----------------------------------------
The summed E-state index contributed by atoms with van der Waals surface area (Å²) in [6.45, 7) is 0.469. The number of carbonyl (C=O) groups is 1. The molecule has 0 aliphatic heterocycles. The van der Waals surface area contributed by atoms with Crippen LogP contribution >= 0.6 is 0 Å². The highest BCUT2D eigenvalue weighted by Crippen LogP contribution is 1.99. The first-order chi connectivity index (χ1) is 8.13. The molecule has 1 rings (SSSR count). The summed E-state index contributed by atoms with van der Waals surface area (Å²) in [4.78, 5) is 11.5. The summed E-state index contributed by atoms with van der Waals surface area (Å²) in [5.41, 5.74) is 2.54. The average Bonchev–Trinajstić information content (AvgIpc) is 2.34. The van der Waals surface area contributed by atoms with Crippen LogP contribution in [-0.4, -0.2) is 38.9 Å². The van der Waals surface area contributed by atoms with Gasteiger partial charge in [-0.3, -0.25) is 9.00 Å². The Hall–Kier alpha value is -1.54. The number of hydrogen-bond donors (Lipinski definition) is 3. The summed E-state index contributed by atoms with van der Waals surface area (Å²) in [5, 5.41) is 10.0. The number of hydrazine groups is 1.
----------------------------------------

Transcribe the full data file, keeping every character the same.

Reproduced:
The summed E-state index contributed by atoms with van der Waals surface area (Å²) in [6.45, 7) is 0.469. The number of carbonyl (C=O) groups is 1. The molecule has 0 aliphatic heterocycles. The van der Waals surface area contributed by atoms with Crippen LogP contribution >= 0.6 is 0 Å². The highest BCUT2D eigenvalue weighted by Crippen LogP contribution is 1.99. The first-order chi connectivity index (χ1) is 8.13. The molecule has 1 rings (SSSR count). The summed E-state index contributed by atoms with van der Waals surface area (Å²) in [4.78, 5) is 11.5. The summed E-state index contributed by atoms with van der Waals surface area (Å²) in [5.41, 5.74) is 2.54. The average Bonchev–Trinajstić information content (AvgIpc) is 2.34. The van der Waals surface area contributed by atoms with Crippen LogP contribution in [-0.4, -0.2) is 38.9 Å². The van der Waals surface area contributed by atoms with Gasteiger partial charge in [-0.3, -0.25) is 9.00 Å². The Hall–Kier alpha value is -1.54. The number of hydrogen-bond donors (Lipinski definition) is 3. The summed E-state index contributed by atoms with van der Waals surface area (Å²) in [5, 5.41) is 10.0. The number of hydrazine groups is 1.